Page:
Abstract
Background and objectives: Comparing outcomes of arteriovenous grafts and fistulas is challenging because the pathophysiology of access dysfunction and failure rate profiles differ by access type. Studying how risks vary over time may be important.
Design, setting, participants, & measurements: Longitudinal data from 535 incident hemodialysis patients were used to study the relationship between access type and access survival, without (semiparametric Cox modeling) and with specification of the underlying hazard function (parametric Weibull modeling).
Results: The hazard for failure of fistulas and grafts declined over time, becoming proportional only after 3 months from surgery, with a graft versus fistula hazard ratio of 3.2 (95% confidence interval 1.9 to 5.3; Cox and Weibull estimation) and time ratio of 0.11 (i.e., the estimated access survival time was approximately one tenth shorter in grafts; 95% confidence interval 0.04 to 0.28; Weibull estimation only). Considering the entire observation period, grafts had slower hazard decline (P < 0.001) with shorter median survival times than fistulas (8.4 versus 38.3 months; Weibull regression only).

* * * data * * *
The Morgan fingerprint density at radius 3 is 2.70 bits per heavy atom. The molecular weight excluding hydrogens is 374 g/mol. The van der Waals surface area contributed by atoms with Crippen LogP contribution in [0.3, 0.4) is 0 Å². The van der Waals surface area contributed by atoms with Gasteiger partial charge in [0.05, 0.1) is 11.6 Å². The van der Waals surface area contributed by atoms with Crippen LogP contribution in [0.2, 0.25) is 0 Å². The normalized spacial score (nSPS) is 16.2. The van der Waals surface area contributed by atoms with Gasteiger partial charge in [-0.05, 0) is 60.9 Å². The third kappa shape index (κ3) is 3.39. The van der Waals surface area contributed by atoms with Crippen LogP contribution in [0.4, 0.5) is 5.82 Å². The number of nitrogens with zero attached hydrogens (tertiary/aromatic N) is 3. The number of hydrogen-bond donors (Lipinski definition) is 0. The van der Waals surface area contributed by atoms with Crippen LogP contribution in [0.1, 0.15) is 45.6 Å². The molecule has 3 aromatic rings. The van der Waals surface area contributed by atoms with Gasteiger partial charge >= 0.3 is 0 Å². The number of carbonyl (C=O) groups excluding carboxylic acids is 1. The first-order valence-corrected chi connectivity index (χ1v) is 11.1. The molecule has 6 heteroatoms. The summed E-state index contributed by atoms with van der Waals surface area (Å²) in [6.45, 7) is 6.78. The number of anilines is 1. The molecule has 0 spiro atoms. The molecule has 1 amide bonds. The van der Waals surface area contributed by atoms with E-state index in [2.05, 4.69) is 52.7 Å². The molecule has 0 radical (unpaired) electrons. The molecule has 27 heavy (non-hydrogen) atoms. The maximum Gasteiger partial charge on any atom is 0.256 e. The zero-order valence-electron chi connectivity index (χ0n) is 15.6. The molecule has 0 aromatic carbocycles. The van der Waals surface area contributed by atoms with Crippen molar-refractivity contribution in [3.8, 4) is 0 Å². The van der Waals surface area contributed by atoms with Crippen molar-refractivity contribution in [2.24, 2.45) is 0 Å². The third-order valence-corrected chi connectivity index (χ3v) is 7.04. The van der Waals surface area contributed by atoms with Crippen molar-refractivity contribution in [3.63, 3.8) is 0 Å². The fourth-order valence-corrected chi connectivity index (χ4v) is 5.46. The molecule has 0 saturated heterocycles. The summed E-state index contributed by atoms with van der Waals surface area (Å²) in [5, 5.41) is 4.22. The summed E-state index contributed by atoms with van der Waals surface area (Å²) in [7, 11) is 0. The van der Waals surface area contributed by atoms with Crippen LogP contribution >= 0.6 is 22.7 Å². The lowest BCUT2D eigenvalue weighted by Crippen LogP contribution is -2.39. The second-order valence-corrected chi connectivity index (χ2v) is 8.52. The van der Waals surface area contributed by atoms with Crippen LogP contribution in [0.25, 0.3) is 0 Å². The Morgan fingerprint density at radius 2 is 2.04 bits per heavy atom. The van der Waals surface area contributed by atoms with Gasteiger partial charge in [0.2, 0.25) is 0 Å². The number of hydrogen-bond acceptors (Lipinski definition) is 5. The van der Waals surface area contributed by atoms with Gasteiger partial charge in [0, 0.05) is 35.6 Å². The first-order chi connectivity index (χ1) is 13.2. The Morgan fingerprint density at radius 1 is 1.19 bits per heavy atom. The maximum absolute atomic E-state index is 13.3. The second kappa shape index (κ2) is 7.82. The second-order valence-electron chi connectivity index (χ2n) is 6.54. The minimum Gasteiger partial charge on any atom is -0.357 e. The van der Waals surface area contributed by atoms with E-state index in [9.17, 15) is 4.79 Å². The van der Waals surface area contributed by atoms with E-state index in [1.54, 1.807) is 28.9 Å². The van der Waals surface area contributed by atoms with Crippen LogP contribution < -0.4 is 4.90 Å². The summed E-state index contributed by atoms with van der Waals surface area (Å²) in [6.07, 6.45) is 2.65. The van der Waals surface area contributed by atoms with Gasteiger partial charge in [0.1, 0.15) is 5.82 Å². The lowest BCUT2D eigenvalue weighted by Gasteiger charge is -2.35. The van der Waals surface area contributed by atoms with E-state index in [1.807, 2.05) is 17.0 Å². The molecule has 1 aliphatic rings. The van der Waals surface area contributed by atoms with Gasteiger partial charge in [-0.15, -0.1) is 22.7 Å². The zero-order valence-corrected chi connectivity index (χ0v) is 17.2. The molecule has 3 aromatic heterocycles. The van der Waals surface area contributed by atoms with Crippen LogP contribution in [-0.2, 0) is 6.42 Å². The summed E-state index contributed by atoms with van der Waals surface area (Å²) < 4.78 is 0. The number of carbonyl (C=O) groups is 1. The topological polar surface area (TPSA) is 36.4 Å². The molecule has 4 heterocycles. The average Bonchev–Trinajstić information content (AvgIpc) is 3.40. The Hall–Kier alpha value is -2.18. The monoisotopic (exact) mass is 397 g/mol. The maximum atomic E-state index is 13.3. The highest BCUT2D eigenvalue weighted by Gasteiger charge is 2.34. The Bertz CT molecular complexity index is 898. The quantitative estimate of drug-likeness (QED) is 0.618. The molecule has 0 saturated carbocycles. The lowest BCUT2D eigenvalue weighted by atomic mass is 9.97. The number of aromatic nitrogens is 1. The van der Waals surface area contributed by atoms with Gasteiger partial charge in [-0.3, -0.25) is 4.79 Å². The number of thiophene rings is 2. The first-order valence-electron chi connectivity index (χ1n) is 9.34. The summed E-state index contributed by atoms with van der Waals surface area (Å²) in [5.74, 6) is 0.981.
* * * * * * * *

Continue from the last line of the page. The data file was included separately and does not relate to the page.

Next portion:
Conclusions: Parametric models of arteriovenous access survival may provide relevant information about temporal risk profiles and predicted survival times.
Cox regression and its extensions have become standard methods for survival analysis (1). These are semiparametric models because they estimate the covariate coefficients (i.e., risk ratios, or effects on the risk scale) without specification of the instantaneous risk (hazard) distribution. In contrast, parametric models specify also how the hazard varies over time (hazard shape or profile, or underlying hazard), which may provide insights into certain disease processes and guidance on how best to compare outcomes (2). For example, comparing outcomes of arteriovenous fistulas (AVFs) and arteriovenous grafts (AVGs) is challenging because the temporal profile of their hazard for failure differs, probably reflecting differences in the underlying pathophysiology (3–7). This hazard is highest immediately after placement of either access and then declines over time, decreasing more quickly in AVFs than in AVGs (8), with nonconstant (nonproportional) hazard ratios (HRs) (9). Cox regression can still be used in such circumstances to estimate timedependent risk ratios, but information about the hazard profile is not directly accessible.